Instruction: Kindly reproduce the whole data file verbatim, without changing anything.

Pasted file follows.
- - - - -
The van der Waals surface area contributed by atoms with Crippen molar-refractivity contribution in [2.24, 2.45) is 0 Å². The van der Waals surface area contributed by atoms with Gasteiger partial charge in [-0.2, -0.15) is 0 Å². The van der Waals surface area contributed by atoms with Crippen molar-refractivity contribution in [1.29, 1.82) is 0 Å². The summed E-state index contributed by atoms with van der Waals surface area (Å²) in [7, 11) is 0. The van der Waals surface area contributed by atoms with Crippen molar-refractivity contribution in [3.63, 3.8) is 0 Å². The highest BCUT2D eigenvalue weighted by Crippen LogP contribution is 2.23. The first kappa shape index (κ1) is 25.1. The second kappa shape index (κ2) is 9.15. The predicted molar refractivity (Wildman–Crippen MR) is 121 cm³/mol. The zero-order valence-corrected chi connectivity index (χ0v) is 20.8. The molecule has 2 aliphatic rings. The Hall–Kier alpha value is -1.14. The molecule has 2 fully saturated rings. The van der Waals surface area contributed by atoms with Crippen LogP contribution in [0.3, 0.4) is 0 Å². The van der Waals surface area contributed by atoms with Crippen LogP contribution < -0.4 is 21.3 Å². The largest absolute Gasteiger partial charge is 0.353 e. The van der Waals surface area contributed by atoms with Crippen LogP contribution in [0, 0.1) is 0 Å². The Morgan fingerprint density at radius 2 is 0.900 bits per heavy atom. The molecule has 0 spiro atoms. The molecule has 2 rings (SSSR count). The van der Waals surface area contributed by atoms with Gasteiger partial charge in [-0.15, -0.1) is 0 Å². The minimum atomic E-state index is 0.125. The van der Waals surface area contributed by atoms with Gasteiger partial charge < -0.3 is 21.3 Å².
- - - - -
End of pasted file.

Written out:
The van der Waals surface area contributed by atoms with Crippen molar-refractivity contribution in [2.24, 2.45) is 0 Å². The van der Waals surface area contributed by atoms with Gasteiger partial charge in [-0.2, -0.15) is 0 Å². The van der Waals surface area contributed by atoms with Crippen molar-refractivity contribution in [1.29, 1.82) is 0 Å². The summed E-state index contributed by atoms with van der Waals surface area (Å²) in [7, 11) is 0. The van der Waals surface area contributed by atoms with Crippen molar-refractivity contribution in [3.63, 3.8) is 0 Å². The highest BCUT2D eigenvalue weighted by Crippen LogP contribution is 2.23. The first kappa shape index (κ1) is 25.1. The second kappa shape index (κ2) is 9.15. The predicted molar refractivity (Wildman–Crippen MR) is 121 cm³/mol. The zero-order valence-corrected chi connectivity index (χ0v) is 20.8. The molecule has 2 aliphatic rings. The Hall–Kier alpha value is -1.14. The molecule has 2 fully saturated rings. The van der Waals surface area contributed by atoms with Crippen LogP contribution in [0.3, 0.4) is 0 Å². The van der Waals surface area contributed by atoms with Crippen LogP contribution < -0.4 is 21.3 Å². The largest absolute Gasteiger partial charge is 0.353 e. The van der Waals surface area contributed by atoms with Crippen LogP contribution in [0, 0.1) is 0 Å². The Morgan fingerprint density at radius 2 is 0.900 bits per heavy atom. The molecule has 0 spiro atoms. The molecule has 2 rings (SSSR count). The van der Waals surface area contributed by atoms with Gasteiger partial charge in [-0.15, -0.1) is 0 Å². The minimum atomic E-state index is 0.125. The van der Waals surface area contributed by atoms with Gasteiger partial charge < -0.3 is 21.3 Å².